You wake up in a daze while your head throbs in pain. You try to inspect the source of the pain only to find that your arms are tied down. As your eyes begin to clear and adjust, you notice you are at a small table in the middle of a dark room while a dim lantern faintly illuminates a figure across from you. To your left, you see a set of scales, to your right, a pair of pliers and a small knife. Noticing that you’re awake, the figure slowly reveals his toothy grin and stares at you with malice and excitement. The figure slowly places something on the table without breaking eye contact with you, his maniacal grin changing shape to form words. You then hear in a deep croaky voice “I activate Pot of Greed, it allows me to draw two cards from my deck!” As absurd as this story sounds it is the main concept of Inscryption.
Combining elements of deck building roguelikes with escape room puzzles, Inscryption tasks the player to escape the clutches of a serial killer named Leshy who likes to toy with his victims by forcing them to play a card game of his design, promising “escape” to those who beat him. It is up to you to use your wits and utilise everything at your disposal to beat Leshy at his own game, even if it costs you an arm and a leg…or a tooth or an eye.
WARNING! Due to the nature of this game’s structure, it will be impossible to review it without spoilers, so be warned.
[SPOILERS AHEAD BEYOND THIS POINT. READ AT YOUR OWN DISCRETION]
Inscryption’s core card game aspect blends a lot of the best mechanics from the more well known card games while adding new additions to the table to give it its own identity. Cards are given an attack and health value akin to Magic the Gathering or Hearthstone; card placement is prioritised like Elder Scrolls: Legends or Cardfight Vanguard; weaker cards can be sacrificed to play stronger cards, like Yu-Gi-Oh!. As you progress, you are introduced to more game mechanics, such as cards that can be played by using a resource gained from cards that have been destroyed in battle like Shadowcraft decks in Shadowverse; cards with an energy cost which the player refills at the start of each turn like Hearthstone; and a gem system that is a direct reference to Magic the Gathering’s “Power Nine'', that works like it’s Land system. How Inscryption differs from the games it takes inspiration from is its victory condition. When a player takes damage, they must place a weight on a scale up to the amount of damage, and whoever’s side of the scale hits the table loses. This makes the game feel more like a tug-of-war rather than a race to deplete your opponent of their health.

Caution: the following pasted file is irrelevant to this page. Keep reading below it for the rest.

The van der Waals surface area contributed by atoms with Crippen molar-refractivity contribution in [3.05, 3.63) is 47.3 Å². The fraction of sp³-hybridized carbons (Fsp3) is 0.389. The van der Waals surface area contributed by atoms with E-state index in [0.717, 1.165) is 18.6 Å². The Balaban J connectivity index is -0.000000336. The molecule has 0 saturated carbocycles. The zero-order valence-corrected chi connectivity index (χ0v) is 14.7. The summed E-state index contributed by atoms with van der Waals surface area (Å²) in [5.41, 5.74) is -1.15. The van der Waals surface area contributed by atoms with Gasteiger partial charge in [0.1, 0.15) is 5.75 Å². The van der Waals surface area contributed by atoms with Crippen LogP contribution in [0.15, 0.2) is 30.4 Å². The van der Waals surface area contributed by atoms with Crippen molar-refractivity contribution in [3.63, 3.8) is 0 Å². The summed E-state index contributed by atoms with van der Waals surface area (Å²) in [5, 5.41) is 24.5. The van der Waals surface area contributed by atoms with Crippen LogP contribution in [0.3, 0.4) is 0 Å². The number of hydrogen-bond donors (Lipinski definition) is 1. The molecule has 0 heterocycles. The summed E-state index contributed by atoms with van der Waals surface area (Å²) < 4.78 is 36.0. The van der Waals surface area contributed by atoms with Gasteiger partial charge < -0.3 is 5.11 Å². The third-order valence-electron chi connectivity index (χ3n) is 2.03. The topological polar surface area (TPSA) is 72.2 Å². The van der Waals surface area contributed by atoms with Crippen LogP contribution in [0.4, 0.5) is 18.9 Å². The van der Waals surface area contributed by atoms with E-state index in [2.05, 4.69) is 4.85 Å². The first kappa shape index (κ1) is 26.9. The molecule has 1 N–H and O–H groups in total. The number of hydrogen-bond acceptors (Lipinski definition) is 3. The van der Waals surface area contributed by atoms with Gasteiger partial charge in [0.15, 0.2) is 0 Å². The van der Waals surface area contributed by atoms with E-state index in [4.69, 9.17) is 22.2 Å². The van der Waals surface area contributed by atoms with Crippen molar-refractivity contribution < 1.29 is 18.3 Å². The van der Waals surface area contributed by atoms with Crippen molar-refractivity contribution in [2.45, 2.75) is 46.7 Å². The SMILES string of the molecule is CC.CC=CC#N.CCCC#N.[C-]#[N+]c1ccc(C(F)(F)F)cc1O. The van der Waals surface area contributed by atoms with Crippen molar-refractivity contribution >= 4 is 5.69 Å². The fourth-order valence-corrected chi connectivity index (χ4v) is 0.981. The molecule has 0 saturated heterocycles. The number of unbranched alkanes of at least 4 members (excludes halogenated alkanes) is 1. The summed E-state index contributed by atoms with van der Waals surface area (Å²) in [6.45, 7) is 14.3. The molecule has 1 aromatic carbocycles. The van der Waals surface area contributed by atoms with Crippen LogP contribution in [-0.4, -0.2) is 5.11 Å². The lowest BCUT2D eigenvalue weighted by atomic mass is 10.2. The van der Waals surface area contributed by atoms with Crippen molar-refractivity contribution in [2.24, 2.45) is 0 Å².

As for the escape room aspect of Inscryption’s gameplay, it is masterfully woven into the narrative and the core card game mechanics. You may be trapped in a cabin with a killer but your captor is confident enough that you can’t escape, so he lets you get up from the table and walk around. Strewn throughout Leshy’s cabin are puzzles that, when solved, will either reward you with new cards that are permanently added to the deck, hints on how to escape, bonus abilities for your cards or ways to cheat, like a pair of pliers to pull your teeth out and add them to Leshy’s scale since he never made a rule stating that you can’t do that.
Inscryption’s story will always keep you guessing. Every time you think you’ve figured it all out, the game throws a curveball at you and it keeps adding extra layers of complexity. One minute you’re trapped in a cabin, then the next thing you know you’ll be examining corrupted footage from a card pack opening YouTuber’s camera.
- Fantastic core card game inspired by the greats while doing something new
- Escape room puzzles are masterfully woven into the narrative and gameplay
- Story keeps the player guessing
My one major gripe with this game is a major spoiler, so this is your final warning if you don’t want to be spoiled. Inscryption peaks in its first act; once you beat Leshy and escape his cabin, you quickly learn that you might as well have been playing the tutorial. You start playing the in-universe copy of the video game Inscryption which is presented in a top-down pixel RPG style reminiscent of Pokémon: The Trading Card Game on the Game Boy and you learn that you were only working with one fifth of the total card pool. While this does sound cool at first, you will quickly grow to miss the unique artstyle the game started with and the new card mechanics just aren’t as fleshed out as what you were given in the first act. Beating Act 2, the game then restarts again into a similar state as Act 1 but with a different captor. Instead of the crazed madman Leshy, you are captured by a robot named P03, and while this section of the game combines everything that's great about both Acts 1 and 2, it becomes less interesting overall - it becomes less about beating a madman at his own game and more about how to exploit a machine’s programming. On a positive note, a lot of people who played Inscryption during its initial PC release also shared these complaints, so the developers added in a little something extra. Upon beating the game, the player gets access to “Kaycee’s Mod”, an official expansion of Act 1 that turns it into a constantly repeating roguelike mode, turning the game into what it should’ve been in the first place.
- Inscryption’s gameplay peaks at Act 1
Final Score: 9/10
Despite one massive gripe that is shared by most people who have played the game, Inscryption at its core is an absolutely fantastic experience and I am kicking myself for not playing it sooner. Inscryption is a truly unique experience that I will be playing for a long time.
Thank you for checking out our Inscryption Switch review, thank you to Devolver Digital (via Powerup PR) for providing the review code and thank you to our Patreon Backers for their ongoing support: